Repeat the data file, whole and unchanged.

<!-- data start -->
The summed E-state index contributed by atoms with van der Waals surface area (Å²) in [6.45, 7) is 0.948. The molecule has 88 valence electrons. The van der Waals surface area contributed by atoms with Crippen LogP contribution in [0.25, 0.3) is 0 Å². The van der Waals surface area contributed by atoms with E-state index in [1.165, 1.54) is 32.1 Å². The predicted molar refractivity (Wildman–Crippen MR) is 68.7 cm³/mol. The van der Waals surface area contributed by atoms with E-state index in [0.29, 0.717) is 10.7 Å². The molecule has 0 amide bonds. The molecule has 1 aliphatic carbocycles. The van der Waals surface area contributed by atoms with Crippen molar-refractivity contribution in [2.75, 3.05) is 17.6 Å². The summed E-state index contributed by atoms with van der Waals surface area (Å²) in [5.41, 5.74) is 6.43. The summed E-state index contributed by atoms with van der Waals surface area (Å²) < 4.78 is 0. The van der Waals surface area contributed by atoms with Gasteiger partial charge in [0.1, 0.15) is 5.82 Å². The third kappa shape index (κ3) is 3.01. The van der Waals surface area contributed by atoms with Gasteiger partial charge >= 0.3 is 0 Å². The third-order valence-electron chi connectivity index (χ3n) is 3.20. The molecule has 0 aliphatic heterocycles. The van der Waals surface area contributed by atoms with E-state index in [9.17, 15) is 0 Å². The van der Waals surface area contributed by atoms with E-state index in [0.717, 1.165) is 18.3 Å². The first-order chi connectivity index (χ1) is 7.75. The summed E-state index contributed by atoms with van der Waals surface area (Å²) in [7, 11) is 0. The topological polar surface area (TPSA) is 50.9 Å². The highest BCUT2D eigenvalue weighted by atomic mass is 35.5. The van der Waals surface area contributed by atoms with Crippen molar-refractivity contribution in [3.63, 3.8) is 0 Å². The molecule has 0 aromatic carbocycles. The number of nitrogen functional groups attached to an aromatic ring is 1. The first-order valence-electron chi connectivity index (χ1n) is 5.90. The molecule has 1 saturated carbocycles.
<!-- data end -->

The summed E-state index contributed by atoms with van der Waals surface area (Å²) in [6.45, 7) is 0.948. The molecule has 88 valence electrons. The van der Waals surface area contributed by atoms with Crippen LogP contribution in [0.25, 0.3) is 0 Å². The van der Waals surface area contributed by atoms with E-state index in [1.165, 1.54) is 32.1 Å². The predicted molar refractivity (Wildman–Crippen MR) is 68.7 cm³/mol. The van der Waals surface area contributed by atoms with E-state index in [0.29, 0.717) is 10.7 Å². The molecule has 0 amide bonds. The molecule has 1 aliphatic carbocycles. The van der Waals surface area contributed by atoms with Crippen molar-refractivity contribution in [2.75, 3.05) is 17.6 Å². The summed E-state index contributed by atoms with van der Waals surface area (Å²) in [5.41, 5.74) is 6.43. The summed E-state index contributed by atoms with van der Waals surface area (Å²) < 4.78 is 0. The van der Waals surface area contributed by atoms with Gasteiger partial charge in [0.1, 0.15) is 5.82 Å². The third kappa shape index (κ3) is 3.01. The van der Waals surface area contributed by atoms with Gasteiger partial charge >= 0.3 is 0 Å². The third-order valence-electron chi connectivity index (χ3n) is 3.20. The molecule has 0 aliphatic heterocycles. The van der Waals surface area contributed by atoms with E-state index in [9.17, 15) is 0 Å². The van der Waals surface area contributed by atoms with E-state index in [0.717, 1.165) is 18.3 Å². The first-order chi connectivity index (χ1) is 7.75. The summed E-state index contributed by atoms with van der Waals surface area (Å²) in [7, 11) is 0. The topological polar surface area (TPSA) is 50.9 Å². The highest BCUT2D eigenvalue weighted by atomic mass is 35.5. The van der Waals surface area contributed by atoms with Crippen molar-refractivity contribution in [3.63, 3.8) is 0 Å². The molecule has 0 aromatic carbocycles. The number of nitrogen functional groups attached to an aromatic ring is 1. The first-order valence-electron chi connectivity index (χ1n) is 5.90. The molecule has 1 saturated carbocycles.